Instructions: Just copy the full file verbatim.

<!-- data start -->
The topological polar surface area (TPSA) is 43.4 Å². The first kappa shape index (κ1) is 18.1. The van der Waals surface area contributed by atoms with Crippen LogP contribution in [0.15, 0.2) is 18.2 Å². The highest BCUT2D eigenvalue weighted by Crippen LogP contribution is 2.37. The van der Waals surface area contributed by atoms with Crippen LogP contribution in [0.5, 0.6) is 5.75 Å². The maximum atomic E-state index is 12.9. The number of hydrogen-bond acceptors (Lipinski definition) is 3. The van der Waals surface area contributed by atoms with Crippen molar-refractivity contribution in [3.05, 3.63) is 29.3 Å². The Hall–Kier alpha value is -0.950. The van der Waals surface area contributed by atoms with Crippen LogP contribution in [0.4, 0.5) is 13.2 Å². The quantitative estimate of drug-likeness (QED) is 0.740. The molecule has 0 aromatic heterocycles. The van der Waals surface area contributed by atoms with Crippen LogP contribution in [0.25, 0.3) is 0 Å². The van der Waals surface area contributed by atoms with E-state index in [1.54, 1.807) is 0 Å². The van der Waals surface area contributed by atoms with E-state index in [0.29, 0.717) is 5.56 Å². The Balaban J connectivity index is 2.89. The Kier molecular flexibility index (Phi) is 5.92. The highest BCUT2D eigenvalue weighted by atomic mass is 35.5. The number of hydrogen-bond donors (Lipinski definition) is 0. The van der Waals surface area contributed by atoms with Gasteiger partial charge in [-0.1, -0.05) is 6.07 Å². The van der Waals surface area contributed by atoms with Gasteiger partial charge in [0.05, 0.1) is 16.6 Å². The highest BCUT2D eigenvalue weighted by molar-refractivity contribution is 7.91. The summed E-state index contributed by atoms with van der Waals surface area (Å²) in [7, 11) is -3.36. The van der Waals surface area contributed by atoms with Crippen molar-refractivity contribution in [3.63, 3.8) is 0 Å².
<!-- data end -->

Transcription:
The topological polar surface area (TPSA) is 43.4 Å². The first kappa shape index (κ1) is 18.1. The van der Waals surface area contributed by atoms with Crippen LogP contribution in [0.15, 0.2) is 18.2 Å². The highest BCUT2D eigenvalue weighted by Crippen LogP contribution is 2.37. The van der Waals surface area contributed by atoms with Crippen LogP contribution in [0.5, 0.6) is 5.75 Å². The maximum atomic E-state index is 12.9. The number of hydrogen-bond acceptors (Lipinski definition) is 3. The van der Waals surface area contributed by atoms with Crippen molar-refractivity contribution in [3.05, 3.63) is 29.3 Å². The Hall–Kier alpha value is -0.950. The van der Waals surface area contributed by atoms with Crippen LogP contribution in [0.4, 0.5) is 13.2 Å². The quantitative estimate of drug-likeness (QED) is 0.740. The molecule has 0 aromatic heterocycles. The van der Waals surface area contributed by atoms with Crippen LogP contribution in [0.25, 0.3) is 0 Å². The van der Waals surface area contributed by atoms with E-state index in [1.54, 1.807) is 0 Å². The van der Waals surface area contributed by atoms with E-state index in [0.29, 0.717) is 5.56 Å². The Balaban J connectivity index is 2.89. The Kier molecular flexibility index (Phi) is 5.92. The highest BCUT2D eigenvalue weighted by atomic mass is 35.5. The number of hydrogen-bond donors (Lipinski definition) is 0. The van der Waals surface area contributed by atoms with Gasteiger partial charge in [-0.1, -0.05) is 6.07 Å². The van der Waals surface area contributed by atoms with Gasteiger partial charge in [0.05, 0.1) is 16.6 Å². The highest BCUT2D eigenvalue weighted by molar-refractivity contribution is 7.91. The summed E-state index contributed by atoms with van der Waals surface area (Å²) in [7, 11) is -3.36. The van der Waals surface area contributed by atoms with Crippen molar-refractivity contribution in [3.63, 3.8) is 0 Å².